Japan has declared a state of emergency in Tokyo and the surrounding prefectures of Kanagawa, Saitama and Chiba to combat the enormous spike of Covid cases registered since December. The state of emergency will begin today, January 8, and will last until at least February 7.
Under the terms of the restrictions, bars and restaurants will close at 8pm and people will be asked to stay at home as much as possible. Cinemas, museums and other events will be asked to reduce attendance.
If the idea of asking people and venues to comply rather than compelling them seems strange, it’s a reflection of Japan’s culture of ‘voluntary compliance.’ Those who do not adhere to the new restrictions aren’t punished or fined, but only those who do follow the rules will be eligible for financial aid.
Travel Industry Hit Hardest
Like most other countries, the travel sector has been severely affected by the restrictions. The government has been forced to suspend its ‘Go To Travel’ tourism campaign until the end of the emergency, but it has guaranteed that anyone who made bookings or reservations under the terms of the campaign will be able to cancel them free of charge until January 7 and will pay 35 per cent of travel fees in compensation to hotels and other businesses hit by cancellations.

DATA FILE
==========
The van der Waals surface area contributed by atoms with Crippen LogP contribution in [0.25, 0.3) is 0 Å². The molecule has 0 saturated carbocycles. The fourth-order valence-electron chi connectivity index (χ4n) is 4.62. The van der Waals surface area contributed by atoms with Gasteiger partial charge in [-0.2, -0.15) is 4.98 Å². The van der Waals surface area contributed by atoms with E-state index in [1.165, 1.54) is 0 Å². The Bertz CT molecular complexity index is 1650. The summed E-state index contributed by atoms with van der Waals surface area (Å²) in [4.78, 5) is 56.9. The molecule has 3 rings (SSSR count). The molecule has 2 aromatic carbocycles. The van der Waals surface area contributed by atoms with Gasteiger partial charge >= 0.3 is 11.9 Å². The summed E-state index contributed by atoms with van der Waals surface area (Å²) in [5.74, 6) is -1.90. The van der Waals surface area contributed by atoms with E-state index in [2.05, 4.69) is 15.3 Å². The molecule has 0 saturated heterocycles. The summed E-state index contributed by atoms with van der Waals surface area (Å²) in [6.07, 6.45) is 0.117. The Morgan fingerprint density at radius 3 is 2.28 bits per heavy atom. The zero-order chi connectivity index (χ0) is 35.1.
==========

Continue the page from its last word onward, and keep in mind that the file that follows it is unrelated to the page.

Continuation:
Olympics in Jeopardy
As we reported last week, the state of emergency puts the Olympics at greater risk of cancellation. The games are scheduled to take kick off on July 23, but a decision will have to be made much earlier as to their viability, especially as they will rely on many tens of thousands of international visitors – including thousands of competing athletes – being able to arrive and be safe while in country. Although the Japanese government and the IOC remain committed to hosting the games, Canadian IOC member Richard Pound told the BBC, “I can’t be certain because the ongoing elephant in the room would be the surges in the virus.” Pound also said that competing athletes should be near the top of the list when it comes to being vaccinated, and also suggested that organisers should make being vaccinated a condition of entry into the country.